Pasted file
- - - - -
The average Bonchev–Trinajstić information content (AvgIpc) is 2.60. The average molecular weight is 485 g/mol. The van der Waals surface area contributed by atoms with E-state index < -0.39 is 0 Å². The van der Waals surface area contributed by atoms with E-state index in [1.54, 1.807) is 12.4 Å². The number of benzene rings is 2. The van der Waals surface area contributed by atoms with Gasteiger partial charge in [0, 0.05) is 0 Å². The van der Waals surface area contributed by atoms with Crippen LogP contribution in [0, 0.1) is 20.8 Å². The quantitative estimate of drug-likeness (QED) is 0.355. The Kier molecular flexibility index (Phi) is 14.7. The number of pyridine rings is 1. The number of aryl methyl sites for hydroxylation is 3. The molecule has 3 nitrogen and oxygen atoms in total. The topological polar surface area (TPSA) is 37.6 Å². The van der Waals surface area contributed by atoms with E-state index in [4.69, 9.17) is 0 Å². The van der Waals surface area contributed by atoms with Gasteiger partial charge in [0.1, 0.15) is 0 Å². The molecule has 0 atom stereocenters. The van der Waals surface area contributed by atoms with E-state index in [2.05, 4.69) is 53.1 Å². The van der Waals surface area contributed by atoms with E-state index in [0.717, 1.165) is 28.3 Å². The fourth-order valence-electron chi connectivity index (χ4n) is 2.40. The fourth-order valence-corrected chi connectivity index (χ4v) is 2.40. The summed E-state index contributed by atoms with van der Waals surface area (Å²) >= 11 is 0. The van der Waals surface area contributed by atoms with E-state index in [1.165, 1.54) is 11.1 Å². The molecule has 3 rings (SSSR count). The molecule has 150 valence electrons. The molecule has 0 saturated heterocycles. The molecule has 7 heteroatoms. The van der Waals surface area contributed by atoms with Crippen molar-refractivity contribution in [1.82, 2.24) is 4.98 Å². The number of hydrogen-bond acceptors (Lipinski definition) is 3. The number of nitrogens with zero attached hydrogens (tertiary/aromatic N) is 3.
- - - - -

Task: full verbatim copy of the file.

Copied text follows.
The average Bonchev–Trinajstić information content (AvgIpc) is 2.60. The average molecular weight is 485 g/mol. The van der Waals surface area contributed by atoms with E-state index < -0.39 is 0 Å². The van der Waals surface area contributed by atoms with E-state index in [1.54, 1.807) is 12.4 Å². The number of benzene rings is 2. The van der Waals surface area contributed by atoms with Gasteiger partial charge in [0, 0.05) is 0 Å². The van der Waals surface area contributed by atoms with Crippen LogP contribution in [0, 0.1) is 20.8 Å². The quantitative estimate of drug-likeness (QED) is 0.355. The Kier molecular flexibility index (Phi) is 14.7. The number of pyridine rings is 1. The number of aryl methyl sites for hydroxylation is 3. The molecule has 3 nitrogen and oxygen atoms in total. The topological polar surface area (TPSA) is 37.6 Å². The van der Waals surface area contributed by atoms with E-state index in [4.69, 9.17) is 0 Å². The van der Waals surface area contributed by atoms with Gasteiger partial charge in [0.1, 0.15) is 0 Å². The molecule has 0 atom stereocenters. The van der Waals surface area contributed by atoms with E-state index in [2.05, 4.69) is 53.1 Å². The van der Waals surface area contributed by atoms with E-state index in [0.717, 1.165) is 28.3 Å². The fourth-order valence-electron chi connectivity index (χ4n) is 2.40. The fourth-order valence-corrected chi connectivity index (χ4v) is 2.40. The summed E-state index contributed by atoms with van der Waals surface area (Å²) >= 11 is 0. The van der Waals surface area contributed by atoms with E-state index in [1.165, 1.54) is 11.1 Å². The molecule has 3 rings (SSSR count). The molecule has 150 valence electrons. The molecule has 0 saturated heterocycles. The molecule has 7 heteroatoms. The van der Waals surface area contributed by atoms with Crippen molar-refractivity contribution in [1.82, 2.24) is 4.98 Å². The number of hydrogen-bond acceptors (Lipinski definition) is 3. The number of nitrogens with zero attached hydrogens (tertiary/aromatic N) is 3.